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Season's climax all about money

Don't expect to hear any cries of "Yankee, Go Home'' this week.

Most of them are already there.

The idea was to bring together the best players in the world, and the sight of Tiger Woods at Valderrama Golf Club certainly gives the season-ending American Express Championship the one thing a $5 million purse couldn't -- credibility.

"It's still a world-class field because we have the world's best player here,'' Scotland's Colin Montgomerie said. "And that's very important."

Otherwise, this event is missing a big chunk of the world.

Twelve of the 29 Americans who qualified for the tournament -- eight ranked in the top 20 in the world -- decided not to come.

They had no chance of winning the PGA Tour money title, since Woods wrapped that up nearly three months ago, and no desire to cross the Atlantic for one tournament at the end of a long year, even one with such a large purse.

"The thing is, $1 million to them is not a huge amount of money,'' Darren Clarke said of the first-place check. "If it was $2 million, maybe then that would get them.''

Maybe not.

Four players from the PGA Tour have cracked the $3 million mark, at least a dozen will have surpassed $2 million and a record 44 players made at least $1 million.

In Europe, where the largest purse would be considered chump change in America, only Clarke and Westwood have gone over $2 million.

The message this week is that money alone no longer promises prestige, especially when the World Golf Championships move around the world.

"It's a very difficult situation,'' Montgomerie said. "They're not majors. We have to accept that. People do turn up for majors.''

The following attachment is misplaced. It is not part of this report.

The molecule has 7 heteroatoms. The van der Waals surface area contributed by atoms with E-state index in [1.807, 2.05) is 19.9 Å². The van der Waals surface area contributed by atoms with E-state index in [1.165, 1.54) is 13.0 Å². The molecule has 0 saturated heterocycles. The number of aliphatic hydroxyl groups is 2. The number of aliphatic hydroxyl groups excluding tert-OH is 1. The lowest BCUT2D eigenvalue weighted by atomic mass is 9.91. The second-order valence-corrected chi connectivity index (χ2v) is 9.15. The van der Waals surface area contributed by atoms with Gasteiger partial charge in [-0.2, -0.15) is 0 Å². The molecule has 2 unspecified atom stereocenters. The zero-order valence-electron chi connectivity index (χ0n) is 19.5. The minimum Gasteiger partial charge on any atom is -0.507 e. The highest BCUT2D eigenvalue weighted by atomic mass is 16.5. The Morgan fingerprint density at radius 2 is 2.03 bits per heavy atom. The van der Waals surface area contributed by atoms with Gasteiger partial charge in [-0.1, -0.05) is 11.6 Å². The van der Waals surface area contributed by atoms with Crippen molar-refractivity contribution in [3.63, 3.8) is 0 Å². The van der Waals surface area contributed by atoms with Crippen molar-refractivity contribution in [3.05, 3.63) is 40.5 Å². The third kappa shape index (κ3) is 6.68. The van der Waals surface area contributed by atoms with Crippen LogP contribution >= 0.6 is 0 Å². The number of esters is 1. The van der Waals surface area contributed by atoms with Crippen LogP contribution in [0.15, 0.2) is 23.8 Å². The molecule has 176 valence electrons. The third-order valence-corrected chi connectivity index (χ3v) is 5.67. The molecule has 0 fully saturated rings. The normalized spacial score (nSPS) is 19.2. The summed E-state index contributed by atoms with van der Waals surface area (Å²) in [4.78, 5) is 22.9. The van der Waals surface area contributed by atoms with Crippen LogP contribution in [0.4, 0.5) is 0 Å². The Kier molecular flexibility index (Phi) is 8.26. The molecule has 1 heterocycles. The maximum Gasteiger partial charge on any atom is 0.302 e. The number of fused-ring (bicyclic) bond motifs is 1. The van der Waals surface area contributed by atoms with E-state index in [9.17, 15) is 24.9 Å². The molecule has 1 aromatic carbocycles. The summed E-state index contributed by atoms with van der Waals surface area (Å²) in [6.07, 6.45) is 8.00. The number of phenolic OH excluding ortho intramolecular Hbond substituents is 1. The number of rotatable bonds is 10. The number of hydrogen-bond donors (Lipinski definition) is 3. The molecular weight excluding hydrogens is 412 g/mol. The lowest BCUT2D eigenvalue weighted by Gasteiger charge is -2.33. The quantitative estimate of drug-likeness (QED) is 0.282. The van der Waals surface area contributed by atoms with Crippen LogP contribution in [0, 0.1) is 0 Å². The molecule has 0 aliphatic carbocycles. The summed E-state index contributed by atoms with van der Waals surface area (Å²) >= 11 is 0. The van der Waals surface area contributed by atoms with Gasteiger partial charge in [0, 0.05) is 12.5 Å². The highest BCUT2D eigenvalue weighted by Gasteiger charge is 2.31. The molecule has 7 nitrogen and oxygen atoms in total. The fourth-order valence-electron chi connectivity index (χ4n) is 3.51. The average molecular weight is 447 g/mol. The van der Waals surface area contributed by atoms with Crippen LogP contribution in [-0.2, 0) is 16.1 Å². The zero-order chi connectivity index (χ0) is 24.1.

At least Woods turned up at Valderrama, where he won last year in dramatic fashion.

Despite a triple bogey on the par-5 17th, he got into a playoff with Miguel Angel Jimenez and won on the first extra hole by making birdie under the floodlights as the Spanish Civil Guard lined the fairway.

Woods is on a tour around the world, and never thought twice about coming back.

"I've always figured in order to be the world's best, you have to play around the world,'' Woods said. "You have to win in various countries and various conditions. To me, that's just part of the educational process of playing the game of golf.''

Indeed, Woods has delivered a textbook performance.

Already this year, he has won nine of the 20 tournaments he has played worldwide, won three straight majors and completed the career Grand Slam at the ripe age of 24.

And while he already has turned in one of the greatest years in golf, he still has two more targets at Valderrama -- becoming the first player in 50 years to win at least 10 times on the PGA Tour, and becoming golf's first $10 million man.

"It was one of my goals at the beginning of the year, a very good goal,'' he said.

Ultimately, money remains the biggest issue this week -- on both sides of the Atlantic, on and off the course.

 

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